Nobuhiko Ôbayashi’s House (1977) is showing in the United Kingdom.
“What a strange landscape” “It feels like we’re lost in another world”
As they walk on the path approaching the titular House, the protagonists of Nobuhiko Ôbayashi’s cult classic self-reflectively acknowledge the strangeness of the scenery they inhabit: suspiciously idyllic painted backdrops, beautifully nightmarish skies, and bidimensional sets that look like they’ve come out of a pop-up book. Above all, a strange blue halo that seems to be tracing the outlines of their bodies and of the objects surrounding them, making them look like ghosts. House is an explosive showcase of filmic techniques and practical effects: in the space of its 88 minute runtime, Ôbayashi experiments with virtually every means at his disposal to create what is perhaps one of the most formally daring, visually interesting horror films ever made. And yet if there’s one feature that stands out and defines it, it’s the outlandish use of chroma key—specifically, using a blue screen.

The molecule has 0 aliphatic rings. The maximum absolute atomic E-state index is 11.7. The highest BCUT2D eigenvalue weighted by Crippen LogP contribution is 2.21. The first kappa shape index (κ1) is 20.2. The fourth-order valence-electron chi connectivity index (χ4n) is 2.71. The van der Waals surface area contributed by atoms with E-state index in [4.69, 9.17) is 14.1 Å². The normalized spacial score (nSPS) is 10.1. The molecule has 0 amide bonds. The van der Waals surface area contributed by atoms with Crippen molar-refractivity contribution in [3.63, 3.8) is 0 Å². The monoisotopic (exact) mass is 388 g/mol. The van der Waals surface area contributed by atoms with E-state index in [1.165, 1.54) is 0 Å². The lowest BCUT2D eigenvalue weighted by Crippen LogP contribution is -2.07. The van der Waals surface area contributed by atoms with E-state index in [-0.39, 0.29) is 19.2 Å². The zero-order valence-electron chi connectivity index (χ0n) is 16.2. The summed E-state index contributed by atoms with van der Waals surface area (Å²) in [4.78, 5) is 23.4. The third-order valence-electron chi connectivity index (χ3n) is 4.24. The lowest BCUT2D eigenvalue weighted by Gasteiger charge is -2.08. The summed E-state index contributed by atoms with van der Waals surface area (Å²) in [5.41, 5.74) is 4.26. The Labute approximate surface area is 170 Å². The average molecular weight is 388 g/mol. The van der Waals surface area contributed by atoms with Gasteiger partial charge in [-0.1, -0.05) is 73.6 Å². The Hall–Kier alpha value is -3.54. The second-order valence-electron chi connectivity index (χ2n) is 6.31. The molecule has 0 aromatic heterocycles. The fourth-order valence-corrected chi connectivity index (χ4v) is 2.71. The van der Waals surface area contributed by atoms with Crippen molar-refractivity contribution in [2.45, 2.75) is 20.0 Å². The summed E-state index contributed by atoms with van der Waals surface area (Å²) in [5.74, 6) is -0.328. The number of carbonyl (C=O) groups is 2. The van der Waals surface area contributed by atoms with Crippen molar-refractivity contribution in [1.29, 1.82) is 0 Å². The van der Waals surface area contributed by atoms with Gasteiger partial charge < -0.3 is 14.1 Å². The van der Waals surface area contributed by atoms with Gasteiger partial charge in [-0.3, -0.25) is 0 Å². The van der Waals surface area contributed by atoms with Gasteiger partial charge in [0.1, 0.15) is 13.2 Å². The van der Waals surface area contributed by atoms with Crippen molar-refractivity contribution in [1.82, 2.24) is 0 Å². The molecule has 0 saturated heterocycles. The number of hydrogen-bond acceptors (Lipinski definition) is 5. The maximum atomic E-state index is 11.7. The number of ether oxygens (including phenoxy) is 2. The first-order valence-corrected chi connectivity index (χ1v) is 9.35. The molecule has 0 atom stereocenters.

Chroma key is a technique which uses color hues to layer two images, achieved through the removal of the original background (usually a blue or green screen) and its replacement with different footage. The essence of this practice relies on the most immediate childhood fantasy: changing the background and pretending to be someplace else, and believing something to be real just because you decide it is. In a film like House, whose imagery is so deliberately artificial and, according to Ôbayashi himself, influenced by children’s logic, not only is this medium particularly fitting, but its possibilities can be explored and pushed to new degrees of artificiality. Specifically, Ôbayashi subverts the traditional purpose of the blue screen, and instead of using it to simply alter the background of a scene, he shifts his focus onto the bodies of the girls and uses them as a canvas, investigating their creative possibilities and the ways in which they become part of the strange world around them.